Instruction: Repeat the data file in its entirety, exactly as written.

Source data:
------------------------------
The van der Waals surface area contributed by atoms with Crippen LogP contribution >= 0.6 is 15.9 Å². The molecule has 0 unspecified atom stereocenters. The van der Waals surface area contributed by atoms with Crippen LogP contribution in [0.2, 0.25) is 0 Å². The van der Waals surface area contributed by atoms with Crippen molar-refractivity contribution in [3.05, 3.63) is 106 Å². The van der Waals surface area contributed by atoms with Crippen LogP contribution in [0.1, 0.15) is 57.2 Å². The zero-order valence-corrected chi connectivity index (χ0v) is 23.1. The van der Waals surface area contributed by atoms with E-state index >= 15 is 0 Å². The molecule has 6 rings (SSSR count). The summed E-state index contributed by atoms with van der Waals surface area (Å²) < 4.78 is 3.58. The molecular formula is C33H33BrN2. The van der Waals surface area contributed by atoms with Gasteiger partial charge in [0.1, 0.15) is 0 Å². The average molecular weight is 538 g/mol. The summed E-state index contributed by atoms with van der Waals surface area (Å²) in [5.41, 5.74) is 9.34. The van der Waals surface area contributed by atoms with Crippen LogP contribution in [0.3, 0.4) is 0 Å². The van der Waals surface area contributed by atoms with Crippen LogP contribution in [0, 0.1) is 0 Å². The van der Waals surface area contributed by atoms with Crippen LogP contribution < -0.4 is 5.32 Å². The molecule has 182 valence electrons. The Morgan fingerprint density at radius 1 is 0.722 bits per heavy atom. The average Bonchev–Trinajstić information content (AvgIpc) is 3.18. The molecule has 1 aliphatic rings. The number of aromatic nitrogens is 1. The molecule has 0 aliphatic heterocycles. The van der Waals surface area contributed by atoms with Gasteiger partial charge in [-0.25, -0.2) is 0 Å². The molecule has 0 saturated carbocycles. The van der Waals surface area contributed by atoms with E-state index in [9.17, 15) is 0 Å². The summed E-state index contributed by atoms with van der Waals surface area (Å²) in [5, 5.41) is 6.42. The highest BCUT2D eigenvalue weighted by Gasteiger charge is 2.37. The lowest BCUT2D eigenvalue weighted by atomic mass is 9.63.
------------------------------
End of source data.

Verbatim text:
The van der Waals surface area contributed by atoms with Crippen LogP contribution >= 0.6 is 15.9 Å². The molecule has 0 unspecified atom stereocenters. The van der Waals surface area contributed by atoms with Crippen LogP contribution in [0.2, 0.25) is 0 Å². The van der Waals surface area contributed by atoms with Crippen molar-refractivity contribution in [3.05, 3.63) is 106 Å². The van der Waals surface area contributed by atoms with Crippen LogP contribution in [0.1, 0.15) is 57.2 Å². The zero-order valence-corrected chi connectivity index (χ0v) is 23.1. The van der Waals surface area contributed by atoms with E-state index >= 15 is 0 Å². The molecule has 6 rings (SSSR count). The summed E-state index contributed by atoms with van der Waals surface area (Å²) < 4.78 is 3.58. The molecular formula is C33H33BrN2. The van der Waals surface area contributed by atoms with Gasteiger partial charge in [0.1, 0.15) is 0 Å². The average molecular weight is 538 g/mol. The summed E-state index contributed by atoms with van der Waals surface area (Å²) in [5.41, 5.74) is 9.34. The van der Waals surface area contributed by atoms with Crippen LogP contribution in [0.3, 0.4) is 0 Å². The van der Waals surface area contributed by atoms with Crippen LogP contribution in [0, 0.1) is 0 Å². The van der Waals surface area contributed by atoms with Crippen LogP contribution < -0.4 is 5.32 Å². The molecule has 182 valence electrons. The Morgan fingerprint density at radius 1 is 0.722 bits per heavy atom. The average Bonchev–Trinajstić information content (AvgIpc) is 3.18. The molecule has 1 aliphatic rings. The number of aromatic nitrogens is 1. The molecule has 0 aliphatic heterocycles. The van der Waals surface area contributed by atoms with Gasteiger partial charge in [-0.25, -0.2) is 0 Å². The molecule has 0 saturated carbocycles. The van der Waals surface area contributed by atoms with E-state index in [9.17, 15) is 0 Å². The summed E-state index contributed by atoms with van der Waals surface area (Å²) in [5, 5.41) is 6.42. The highest BCUT2D eigenvalue weighted by Gasteiger charge is 2.37. The lowest BCUT2D eigenvalue weighted by atomic mass is 9.63.